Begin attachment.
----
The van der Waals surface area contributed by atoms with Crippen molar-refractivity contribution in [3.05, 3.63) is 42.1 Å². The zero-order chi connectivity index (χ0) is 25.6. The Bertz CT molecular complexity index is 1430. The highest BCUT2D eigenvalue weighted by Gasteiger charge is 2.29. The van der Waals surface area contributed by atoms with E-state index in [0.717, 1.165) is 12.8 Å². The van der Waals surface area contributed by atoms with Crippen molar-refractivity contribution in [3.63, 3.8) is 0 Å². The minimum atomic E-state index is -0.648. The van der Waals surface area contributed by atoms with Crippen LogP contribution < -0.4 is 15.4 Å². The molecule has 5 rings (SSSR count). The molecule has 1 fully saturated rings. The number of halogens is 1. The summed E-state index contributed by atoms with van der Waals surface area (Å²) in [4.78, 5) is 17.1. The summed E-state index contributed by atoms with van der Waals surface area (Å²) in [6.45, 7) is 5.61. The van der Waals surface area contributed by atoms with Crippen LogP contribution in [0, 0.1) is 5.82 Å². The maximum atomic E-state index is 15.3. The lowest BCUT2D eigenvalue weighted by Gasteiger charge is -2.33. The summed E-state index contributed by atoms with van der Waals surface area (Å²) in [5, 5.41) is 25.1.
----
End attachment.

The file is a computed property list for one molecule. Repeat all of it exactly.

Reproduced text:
The van der Waals surface area contributed by atoms with Crippen molar-refractivity contribution in [3.05, 3.63) is 42.1 Å². The zero-order chi connectivity index (χ0) is 25.6. The Bertz CT molecular complexity index is 1430. The highest BCUT2D eigenvalue weighted by Gasteiger charge is 2.29. The van der Waals surface area contributed by atoms with E-state index in [0.717, 1.165) is 12.8 Å². The van der Waals surface area contributed by atoms with Crippen molar-refractivity contribution in [3.63, 3.8) is 0 Å². The minimum atomic E-state index is -0.648. The van der Waals surface area contributed by atoms with Crippen LogP contribution < -0.4 is 15.4 Å². The molecule has 5 rings (SSSR count). The molecule has 1 fully saturated rings. The number of halogens is 1. The summed E-state index contributed by atoms with van der Waals surface area (Å²) in [4.78, 5) is 17.1. The summed E-state index contributed by atoms with van der Waals surface area (Å²) in [6.45, 7) is 5.61. The van der Waals surface area contributed by atoms with Crippen LogP contribution in [0, 0.1) is 5.82 Å². The maximum atomic E-state index is 15.3. The lowest BCUT2D eigenvalue weighted by Gasteiger charge is -2.33. The summed E-state index contributed by atoms with van der Waals surface area (Å²) in [5, 5.41) is 25.1.